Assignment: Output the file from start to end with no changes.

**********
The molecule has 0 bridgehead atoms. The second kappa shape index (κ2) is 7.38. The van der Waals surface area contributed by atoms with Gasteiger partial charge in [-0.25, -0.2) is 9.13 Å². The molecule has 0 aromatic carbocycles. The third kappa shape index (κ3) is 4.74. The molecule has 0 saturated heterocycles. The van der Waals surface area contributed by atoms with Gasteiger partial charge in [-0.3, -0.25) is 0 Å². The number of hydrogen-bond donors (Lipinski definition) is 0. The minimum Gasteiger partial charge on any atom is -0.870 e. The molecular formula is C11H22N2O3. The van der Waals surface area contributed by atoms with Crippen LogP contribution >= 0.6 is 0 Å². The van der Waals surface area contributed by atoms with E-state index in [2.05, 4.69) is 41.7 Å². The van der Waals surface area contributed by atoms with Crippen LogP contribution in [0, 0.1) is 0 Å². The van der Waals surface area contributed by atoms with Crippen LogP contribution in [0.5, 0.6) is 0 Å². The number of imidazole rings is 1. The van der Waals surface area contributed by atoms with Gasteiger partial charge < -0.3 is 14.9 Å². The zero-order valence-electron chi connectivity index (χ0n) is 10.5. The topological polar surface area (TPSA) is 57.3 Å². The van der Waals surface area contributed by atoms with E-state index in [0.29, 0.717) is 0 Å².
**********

The molecule has 0 bridgehead atoms. The second kappa shape index (κ2) is 7.38. The van der Waals surface area contributed by atoms with Gasteiger partial charge in [-0.25, -0.2) is 9.13 Å². The molecule has 0 aromatic carbocycles. The third kappa shape index (κ3) is 4.74. The molecule has 0 saturated heterocycles. The van der Waals surface area contributed by atoms with Gasteiger partial charge in [-0.3, -0.25) is 0 Å². The number of hydrogen-bond donors (Lipinski definition) is 0. The minimum Gasteiger partial charge on any atom is -0.870 e. The molecular formula is C11H22N2O3. The van der Waals surface area contributed by atoms with Crippen LogP contribution >= 0.6 is 0 Å². The van der Waals surface area contributed by atoms with E-state index in [2.05, 4.69) is 41.7 Å². The van der Waals surface area contributed by atoms with Crippen LogP contribution in [0, 0.1) is 0 Å². The van der Waals surface area contributed by atoms with Crippen LogP contribution in [0.5, 0.6) is 0 Å². The number of imidazole rings is 1. The van der Waals surface area contributed by atoms with Gasteiger partial charge < -0.3 is 14.9 Å². The zero-order valence-electron chi connectivity index (χ0n) is 10.5. The topological polar surface area (TPSA) is 57.3 Å². The van der Waals surface area contributed by atoms with E-state index in [0.29, 0.717) is 0 Å².